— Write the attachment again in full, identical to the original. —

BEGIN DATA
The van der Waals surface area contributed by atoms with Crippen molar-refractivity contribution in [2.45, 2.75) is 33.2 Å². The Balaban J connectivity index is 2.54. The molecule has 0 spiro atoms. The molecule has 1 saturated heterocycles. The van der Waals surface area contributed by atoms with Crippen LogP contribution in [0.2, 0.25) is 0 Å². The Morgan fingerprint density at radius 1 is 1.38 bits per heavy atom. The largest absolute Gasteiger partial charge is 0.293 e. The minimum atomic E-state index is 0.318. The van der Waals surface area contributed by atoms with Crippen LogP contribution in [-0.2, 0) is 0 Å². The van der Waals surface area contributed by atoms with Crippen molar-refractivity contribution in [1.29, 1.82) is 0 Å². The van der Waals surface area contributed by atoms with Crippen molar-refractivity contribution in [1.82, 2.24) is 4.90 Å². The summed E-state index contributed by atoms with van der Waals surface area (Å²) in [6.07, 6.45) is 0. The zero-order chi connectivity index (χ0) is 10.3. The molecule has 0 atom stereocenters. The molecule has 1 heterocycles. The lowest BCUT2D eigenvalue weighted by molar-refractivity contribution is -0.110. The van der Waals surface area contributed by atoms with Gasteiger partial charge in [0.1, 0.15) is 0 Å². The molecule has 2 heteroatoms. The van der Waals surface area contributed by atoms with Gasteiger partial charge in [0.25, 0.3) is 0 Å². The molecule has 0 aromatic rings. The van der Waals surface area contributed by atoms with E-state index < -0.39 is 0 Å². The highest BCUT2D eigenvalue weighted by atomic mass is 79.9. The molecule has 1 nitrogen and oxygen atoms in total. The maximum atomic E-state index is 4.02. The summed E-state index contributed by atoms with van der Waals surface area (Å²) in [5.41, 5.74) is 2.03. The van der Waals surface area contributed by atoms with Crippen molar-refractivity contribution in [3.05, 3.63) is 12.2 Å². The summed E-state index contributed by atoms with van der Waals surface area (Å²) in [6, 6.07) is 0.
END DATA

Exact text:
The van der Waals surface area contributed by atoms with Crippen molar-refractivity contribution in [2.45, 2.75) is 33.2 Å². The Balaban J connectivity index is 2.54. The molecule has 0 spiro atoms. The molecule has 1 saturated heterocycles. The van der Waals surface area contributed by atoms with Crippen LogP contribution in [0.2, 0.25) is 0 Å². The Morgan fingerprint density at radius 1 is 1.38 bits per heavy atom. The largest absolute Gasteiger partial charge is 0.293 e. The minimum atomic E-state index is 0.318. The van der Waals surface area contributed by atoms with Crippen LogP contribution in [-0.2, 0) is 0 Å². The van der Waals surface area contributed by atoms with Crippen molar-refractivity contribution in [1.29, 1.82) is 0 Å². The van der Waals surface area contributed by atoms with Crippen molar-refractivity contribution in [1.82, 2.24) is 4.90 Å². The summed E-state index contributed by atoms with van der Waals surface area (Å²) in [6.07, 6.45) is 0. The zero-order chi connectivity index (χ0) is 10.3. The molecule has 0 atom stereocenters. The molecule has 1 heterocycles. The lowest BCUT2D eigenvalue weighted by molar-refractivity contribution is -0.110. The van der Waals surface area contributed by atoms with Gasteiger partial charge in [0.1, 0.15) is 0 Å². The molecule has 2 heteroatoms. The van der Waals surface area contributed by atoms with Gasteiger partial charge in [0.25, 0.3) is 0 Å². The molecule has 0 aromatic rings. The van der Waals surface area contributed by atoms with E-state index < -0.39 is 0 Å². The highest BCUT2D eigenvalue weighted by atomic mass is 79.9. The molecule has 1 nitrogen and oxygen atoms in total. The maximum atomic E-state index is 4.02. The summed E-state index contributed by atoms with van der Waals surface area (Å²) in [5.41, 5.74) is 2.03. The van der Waals surface area contributed by atoms with Crippen molar-refractivity contribution in [3.05, 3.63) is 12.2 Å². The summed E-state index contributed by atoms with van der Waals surface area (Å²) in [6, 6.07) is 0.